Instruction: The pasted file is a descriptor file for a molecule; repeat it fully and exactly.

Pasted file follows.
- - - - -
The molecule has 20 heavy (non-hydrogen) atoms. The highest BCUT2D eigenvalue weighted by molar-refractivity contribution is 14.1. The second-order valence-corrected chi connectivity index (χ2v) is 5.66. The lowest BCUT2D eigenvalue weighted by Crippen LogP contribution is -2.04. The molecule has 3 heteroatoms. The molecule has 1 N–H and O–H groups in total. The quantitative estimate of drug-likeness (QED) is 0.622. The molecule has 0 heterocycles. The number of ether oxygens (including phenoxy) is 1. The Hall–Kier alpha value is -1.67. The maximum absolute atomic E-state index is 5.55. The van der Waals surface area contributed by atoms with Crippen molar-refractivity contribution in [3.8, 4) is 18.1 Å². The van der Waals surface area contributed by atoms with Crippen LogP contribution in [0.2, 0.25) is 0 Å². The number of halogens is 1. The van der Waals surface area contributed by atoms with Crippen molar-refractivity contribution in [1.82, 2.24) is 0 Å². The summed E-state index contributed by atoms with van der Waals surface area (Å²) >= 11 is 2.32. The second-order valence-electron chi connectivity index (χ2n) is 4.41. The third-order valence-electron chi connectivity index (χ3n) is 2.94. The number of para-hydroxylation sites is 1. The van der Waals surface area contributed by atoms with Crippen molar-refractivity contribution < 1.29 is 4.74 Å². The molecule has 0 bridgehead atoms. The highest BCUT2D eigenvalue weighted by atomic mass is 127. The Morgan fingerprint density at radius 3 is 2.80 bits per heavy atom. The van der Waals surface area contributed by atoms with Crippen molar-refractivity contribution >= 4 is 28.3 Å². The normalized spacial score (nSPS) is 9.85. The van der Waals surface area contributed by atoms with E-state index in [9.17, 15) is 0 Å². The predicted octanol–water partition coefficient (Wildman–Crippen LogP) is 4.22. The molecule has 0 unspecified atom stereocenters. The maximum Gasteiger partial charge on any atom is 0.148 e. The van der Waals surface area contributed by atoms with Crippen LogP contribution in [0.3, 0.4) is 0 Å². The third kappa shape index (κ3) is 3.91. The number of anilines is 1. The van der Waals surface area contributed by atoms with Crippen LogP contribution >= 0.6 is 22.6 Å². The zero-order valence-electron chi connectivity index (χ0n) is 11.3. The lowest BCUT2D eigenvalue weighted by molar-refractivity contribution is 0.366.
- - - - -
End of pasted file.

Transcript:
The molecule has 20 heavy (non-hydrogen) atoms. The highest BCUT2D eigenvalue weighted by molar-refractivity contribution is 14.1. The second-order valence-corrected chi connectivity index (χ2v) is 5.66. The lowest BCUT2D eigenvalue weighted by Crippen LogP contribution is -2.04. The molecule has 3 heteroatoms. The molecule has 1 N–H and O–H groups in total. The quantitative estimate of drug-likeness (QED) is 0.622. The molecule has 0 heterocycles. The number of ether oxygens (including phenoxy) is 1. The Hall–Kier alpha value is -1.67. The maximum absolute atomic E-state index is 5.55. The van der Waals surface area contributed by atoms with Crippen molar-refractivity contribution in [3.8, 4) is 18.1 Å². The van der Waals surface area contributed by atoms with Crippen LogP contribution in [0.2, 0.25) is 0 Å². The number of halogens is 1. The van der Waals surface area contributed by atoms with Crippen molar-refractivity contribution in [1.82, 2.24) is 0 Å². The summed E-state index contributed by atoms with van der Waals surface area (Å²) >= 11 is 2.32. The second-order valence-electron chi connectivity index (χ2n) is 4.41. The third-order valence-electron chi connectivity index (χ3n) is 2.94. The number of para-hydroxylation sites is 1. The van der Waals surface area contributed by atoms with Crippen molar-refractivity contribution < 1.29 is 4.74 Å². The molecule has 0 bridgehead atoms. The highest BCUT2D eigenvalue weighted by atomic mass is 127. The Morgan fingerprint density at radius 3 is 2.80 bits per heavy atom. The van der Waals surface area contributed by atoms with Crippen molar-refractivity contribution >= 4 is 28.3 Å². The normalized spacial score (nSPS) is 9.85. The van der Waals surface area contributed by atoms with E-state index in [9.17, 15) is 0 Å². The predicted octanol–water partition coefficient (Wildman–Crippen LogP) is 4.22. The molecule has 0 unspecified atom stereocenters. The maximum Gasteiger partial charge on any atom is 0.148 e. The van der Waals surface area contributed by atoms with Crippen LogP contribution in [0.3, 0.4) is 0 Å². The third kappa shape index (κ3) is 3.91. The number of anilines is 1. The van der Waals surface area contributed by atoms with Crippen LogP contribution >= 0.6 is 22.6 Å². The zero-order valence-electron chi connectivity index (χ0n) is 11.3. The lowest BCUT2D eigenvalue weighted by molar-refractivity contribution is 0.366.